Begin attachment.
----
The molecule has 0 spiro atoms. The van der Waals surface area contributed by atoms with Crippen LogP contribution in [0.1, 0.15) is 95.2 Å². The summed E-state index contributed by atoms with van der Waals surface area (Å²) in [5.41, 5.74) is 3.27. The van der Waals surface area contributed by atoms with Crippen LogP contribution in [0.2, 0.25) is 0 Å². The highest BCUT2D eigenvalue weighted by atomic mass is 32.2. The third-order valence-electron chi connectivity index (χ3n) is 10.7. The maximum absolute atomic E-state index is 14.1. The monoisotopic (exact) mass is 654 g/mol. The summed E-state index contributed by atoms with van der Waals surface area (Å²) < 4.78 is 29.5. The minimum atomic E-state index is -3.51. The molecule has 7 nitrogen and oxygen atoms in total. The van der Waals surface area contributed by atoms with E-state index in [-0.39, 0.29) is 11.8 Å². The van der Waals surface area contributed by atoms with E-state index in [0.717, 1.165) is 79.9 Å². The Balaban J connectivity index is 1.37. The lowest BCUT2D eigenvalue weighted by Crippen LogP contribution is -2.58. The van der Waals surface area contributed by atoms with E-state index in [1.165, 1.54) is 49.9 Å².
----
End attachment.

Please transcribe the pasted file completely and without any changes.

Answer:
The molecule has 0 spiro atoms. The van der Waals surface area contributed by atoms with Crippen LogP contribution in [0.1, 0.15) is 95.2 Å². The summed E-state index contributed by atoms with van der Waals surface area (Å²) in [5.41, 5.74) is 3.27. The van der Waals surface area contributed by atoms with Crippen LogP contribution in [0.2, 0.25) is 0 Å². The highest BCUT2D eigenvalue weighted by atomic mass is 32.2. The third-order valence-electron chi connectivity index (χ3n) is 10.7. The maximum absolute atomic E-state index is 14.1. The monoisotopic (exact) mass is 654 g/mol. The summed E-state index contributed by atoms with van der Waals surface area (Å²) < 4.78 is 29.5. The minimum atomic E-state index is -3.51. The molecule has 7 nitrogen and oxygen atoms in total. The van der Waals surface area contributed by atoms with E-state index in [-0.39, 0.29) is 11.8 Å². The van der Waals surface area contributed by atoms with E-state index in [0.717, 1.165) is 79.9 Å². The Balaban J connectivity index is 1.37. The lowest BCUT2D eigenvalue weighted by Crippen LogP contribution is -2.58. The van der Waals surface area contributed by atoms with E-state index in [1.165, 1.54) is 49.9 Å².